Jesuits Church (softer version)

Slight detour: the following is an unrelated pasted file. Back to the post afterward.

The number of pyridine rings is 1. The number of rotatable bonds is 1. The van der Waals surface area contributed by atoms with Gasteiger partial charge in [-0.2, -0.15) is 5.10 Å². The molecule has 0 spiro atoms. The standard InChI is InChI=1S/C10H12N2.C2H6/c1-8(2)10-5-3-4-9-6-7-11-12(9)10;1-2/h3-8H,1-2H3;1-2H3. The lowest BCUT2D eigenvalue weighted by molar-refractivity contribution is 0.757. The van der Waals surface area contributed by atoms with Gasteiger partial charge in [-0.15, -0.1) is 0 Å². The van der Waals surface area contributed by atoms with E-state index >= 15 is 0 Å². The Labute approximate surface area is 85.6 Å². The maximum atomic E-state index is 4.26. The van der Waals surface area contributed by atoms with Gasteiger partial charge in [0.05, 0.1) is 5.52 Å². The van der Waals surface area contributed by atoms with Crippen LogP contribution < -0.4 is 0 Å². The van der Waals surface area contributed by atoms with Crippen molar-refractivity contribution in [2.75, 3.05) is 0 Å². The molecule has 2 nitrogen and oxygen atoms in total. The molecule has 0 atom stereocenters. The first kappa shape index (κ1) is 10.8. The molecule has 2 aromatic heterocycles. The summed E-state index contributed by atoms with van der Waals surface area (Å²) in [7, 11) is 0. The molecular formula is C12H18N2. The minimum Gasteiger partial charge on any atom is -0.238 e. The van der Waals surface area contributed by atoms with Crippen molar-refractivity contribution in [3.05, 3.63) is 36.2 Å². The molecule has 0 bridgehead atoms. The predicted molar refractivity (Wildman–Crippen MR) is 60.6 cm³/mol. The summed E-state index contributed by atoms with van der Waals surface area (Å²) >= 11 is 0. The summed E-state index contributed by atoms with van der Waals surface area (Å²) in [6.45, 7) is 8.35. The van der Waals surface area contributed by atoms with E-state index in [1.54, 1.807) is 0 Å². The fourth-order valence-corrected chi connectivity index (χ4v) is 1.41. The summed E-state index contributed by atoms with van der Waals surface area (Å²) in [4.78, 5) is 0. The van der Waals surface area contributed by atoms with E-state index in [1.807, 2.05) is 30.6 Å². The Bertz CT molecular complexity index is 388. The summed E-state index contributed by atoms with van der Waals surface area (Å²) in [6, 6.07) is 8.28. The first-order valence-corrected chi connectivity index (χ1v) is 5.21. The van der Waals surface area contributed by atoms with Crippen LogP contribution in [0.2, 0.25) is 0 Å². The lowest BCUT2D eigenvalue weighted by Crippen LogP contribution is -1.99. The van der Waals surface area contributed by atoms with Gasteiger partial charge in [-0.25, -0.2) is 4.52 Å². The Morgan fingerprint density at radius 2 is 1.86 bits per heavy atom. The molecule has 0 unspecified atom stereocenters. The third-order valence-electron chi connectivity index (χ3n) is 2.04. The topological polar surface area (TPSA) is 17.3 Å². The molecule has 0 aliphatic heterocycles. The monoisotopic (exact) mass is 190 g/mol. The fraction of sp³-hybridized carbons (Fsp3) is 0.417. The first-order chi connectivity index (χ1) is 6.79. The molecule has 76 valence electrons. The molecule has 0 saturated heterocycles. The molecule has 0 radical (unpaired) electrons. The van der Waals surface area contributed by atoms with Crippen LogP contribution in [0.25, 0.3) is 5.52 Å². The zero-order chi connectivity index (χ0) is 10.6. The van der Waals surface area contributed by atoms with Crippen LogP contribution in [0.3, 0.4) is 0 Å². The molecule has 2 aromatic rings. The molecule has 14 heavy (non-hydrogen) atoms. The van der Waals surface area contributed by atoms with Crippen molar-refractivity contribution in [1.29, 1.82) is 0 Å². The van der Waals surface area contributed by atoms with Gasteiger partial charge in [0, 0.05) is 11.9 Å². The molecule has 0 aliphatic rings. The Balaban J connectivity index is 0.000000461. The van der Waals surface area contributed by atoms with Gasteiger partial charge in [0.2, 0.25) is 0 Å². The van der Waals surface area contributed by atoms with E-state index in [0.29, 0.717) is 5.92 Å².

Lucerne's Jesuit Church is the first large baroque church built in Switzerland north of the Alps. The Jesuit order, founded by Ignatius of Loyola in 1534, served as papal elite troops in the spiritual fight against Protestantism. Protestant reformers such as Zwingli in Zurich and Calvin in Geneva divided Switzerland, and left Lucerne as the only major Swiss city to stay with the traditional Catholic beliefs. The Jesuits were called in to Lucerne by the city council in 1573 to establish a college. Ludwig Pfyffer, mayor of Lucerne, offered annual financial support to the Jesuits out of his private funds. The Jesuit College of Lucerne was established in 1577 in Ritter Palace, a building originally erected in 1557 as a residence for mayor Lux Ritter. The construction began in 1667. By 1673 the shell of the church and the main façade were completed. The church was consecrated in 1677, though the interior was not yet really finished. Several side altars were still missing and even the high altar was only erected four years later, due to financial problems. The onion topped towers were not completed until 1893. The vault was redecorated in the mid-18th century. The original vestments of Brother Klaus, a famous Swiss patron, are stored in the inner chapel.